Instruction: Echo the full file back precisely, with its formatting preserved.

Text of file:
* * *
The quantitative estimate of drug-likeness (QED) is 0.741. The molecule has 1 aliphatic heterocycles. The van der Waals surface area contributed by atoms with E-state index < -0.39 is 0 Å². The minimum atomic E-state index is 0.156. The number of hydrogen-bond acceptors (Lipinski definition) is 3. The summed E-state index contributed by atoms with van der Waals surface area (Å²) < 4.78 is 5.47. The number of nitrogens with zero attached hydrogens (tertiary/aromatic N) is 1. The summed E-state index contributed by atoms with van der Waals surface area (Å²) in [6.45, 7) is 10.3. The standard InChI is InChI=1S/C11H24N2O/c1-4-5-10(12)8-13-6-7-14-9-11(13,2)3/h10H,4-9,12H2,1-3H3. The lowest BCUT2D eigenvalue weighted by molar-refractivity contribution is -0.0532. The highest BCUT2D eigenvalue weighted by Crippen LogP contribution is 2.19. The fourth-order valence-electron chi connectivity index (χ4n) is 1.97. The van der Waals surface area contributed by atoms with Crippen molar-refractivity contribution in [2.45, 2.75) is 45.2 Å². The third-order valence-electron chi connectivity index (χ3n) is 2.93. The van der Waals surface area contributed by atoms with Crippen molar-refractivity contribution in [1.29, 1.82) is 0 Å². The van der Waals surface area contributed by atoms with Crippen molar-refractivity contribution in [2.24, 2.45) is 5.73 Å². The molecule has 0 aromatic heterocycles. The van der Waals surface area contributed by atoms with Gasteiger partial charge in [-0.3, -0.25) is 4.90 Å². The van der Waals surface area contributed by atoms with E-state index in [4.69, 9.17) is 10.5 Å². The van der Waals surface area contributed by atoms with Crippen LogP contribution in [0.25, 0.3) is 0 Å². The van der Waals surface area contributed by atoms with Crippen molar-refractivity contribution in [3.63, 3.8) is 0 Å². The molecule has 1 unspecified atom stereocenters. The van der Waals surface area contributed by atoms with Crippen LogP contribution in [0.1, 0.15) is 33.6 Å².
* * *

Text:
The quantitative estimate of drug-likeness (QED) is 0.741. The molecule has 1 aliphatic heterocycles. The van der Waals surface area contributed by atoms with E-state index < -0.39 is 0 Å². The minimum atomic E-state index is 0.156. The number of hydrogen-bond acceptors (Lipinski definition) is 3. The summed E-state index contributed by atoms with van der Waals surface area (Å²) < 4.78 is 5.47. The number of nitrogens with zero attached hydrogens (tertiary/aromatic N) is 1. The summed E-state index contributed by atoms with van der Waals surface area (Å²) in [6.45, 7) is 10.3. The standard InChI is InChI=1S/C11H24N2O/c1-4-5-10(12)8-13-6-7-14-9-11(13,2)3/h10H,4-9,12H2,1-3H3. The lowest BCUT2D eigenvalue weighted by molar-refractivity contribution is -0.0532. The highest BCUT2D eigenvalue weighted by Crippen LogP contribution is 2.19. The fourth-order valence-electron chi connectivity index (χ4n) is 1.97. The van der Waals surface area contributed by atoms with Crippen molar-refractivity contribution in [2.45, 2.75) is 45.2 Å². The third-order valence-electron chi connectivity index (χ3n) is 2.93. The van der Waals surface area contributed by atoms with Crippen molar-refractivity contribution in [1.29, 1.82) is 0 Å². The van der Waals surface area contributed by atoms with Crippen molar-refractivity contribution in [2.24, 2.45) is 5.73 Å². The molecule has 0 aromatic heterocycles. The van der Waals surface area contributed by atoms with Gasteiger partial charge in [-0.3, -0.25) is 4.90 Å². The van der Waals surface area contributed by atoms with E-state index in [4.69, 9.17) is 10.5 Å². The van der Waals surface area contributed by atoms with Crippen LogP contribution in [0.25, 0.3) is 0 Å². The van der Waals surface area contributed by atoms with Crippen molar-refractivity contribution in [3.63, 3.8) is 0 Å². The molecule has 1 unspecified atom stereocenters. The van der Waals surface area contributed by atoms with Crippen LogP contribution in [0.1, 0.15) is 33.6 Å².